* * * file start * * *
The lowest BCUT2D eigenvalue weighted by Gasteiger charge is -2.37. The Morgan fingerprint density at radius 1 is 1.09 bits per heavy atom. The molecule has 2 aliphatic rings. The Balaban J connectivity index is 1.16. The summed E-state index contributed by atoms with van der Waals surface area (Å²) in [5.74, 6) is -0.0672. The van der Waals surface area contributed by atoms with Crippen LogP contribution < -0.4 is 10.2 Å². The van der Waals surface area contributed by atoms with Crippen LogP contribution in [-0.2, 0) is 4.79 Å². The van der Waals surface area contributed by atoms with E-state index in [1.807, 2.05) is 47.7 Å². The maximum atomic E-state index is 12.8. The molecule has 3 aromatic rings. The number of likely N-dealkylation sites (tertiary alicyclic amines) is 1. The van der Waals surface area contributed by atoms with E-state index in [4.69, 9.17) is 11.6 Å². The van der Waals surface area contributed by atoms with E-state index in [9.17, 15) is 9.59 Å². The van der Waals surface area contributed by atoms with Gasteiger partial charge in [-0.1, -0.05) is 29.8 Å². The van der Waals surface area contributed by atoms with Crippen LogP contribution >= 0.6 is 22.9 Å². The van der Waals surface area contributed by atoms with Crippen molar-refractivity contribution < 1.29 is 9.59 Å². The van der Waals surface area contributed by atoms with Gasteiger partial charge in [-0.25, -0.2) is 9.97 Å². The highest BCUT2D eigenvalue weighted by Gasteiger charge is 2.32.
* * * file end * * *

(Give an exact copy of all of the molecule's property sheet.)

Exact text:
The lowest BCUT2D eigenvalue weighted by Gasteiger charge is -2.37. The Morgan fingerprint density at radius 1 is 1.09 bits per heavy atom. The molecule has 2 aliphatic rings. The Balaban J connectivity index is 1.16. The summed E-state index contributed by atoms with van der Waals surface area (Å²) in [5.74, 6) is -0.0672. The van der Waals surface area contributed by atoms with Crippen LogP contribution < -0.4 is 10.2 Å². The van der Waals surface area contributed by atoms with Crippen LogP contribution in [-0.2, 0) is 4.79 Å². The van der Waals surface area contributed by atoms with E-state index in [1.807, 2.05) is 47.7 Å². The maximum atomic E-state index is 12.8. The molecule has 3 aromatic rings. The number of likely N-dealkylation sites (tertiary alicyclic amines) is 1. The van der Waals surface area contributed by atoms with E-state index in [4.69, 9.17) is 11.6 Å². The van der Waals surface area contributed by atoms with E-state index in [9.17, 15) is 9.59 Å². The van der Waals surface area contributed by atoms with Gasteiger partial charge in [-0.1, -0.05) is 29.8 Å². The van der Waals surface area contributed by atoms with Crippen LogP contribution >= 0.6 is 22.9 Å². The van der Waals surface area contributed by atoms with Crippen molar-refractivity contribution < 1.29 is 9.59 Å². The van der Waals surface area contributed by atoms with Gasteiger partial charge in [-0.25, -0.2) is 9.97 Å². The highest BCUT2D eigenvalue weighted by Gasteiger charge is 2.32.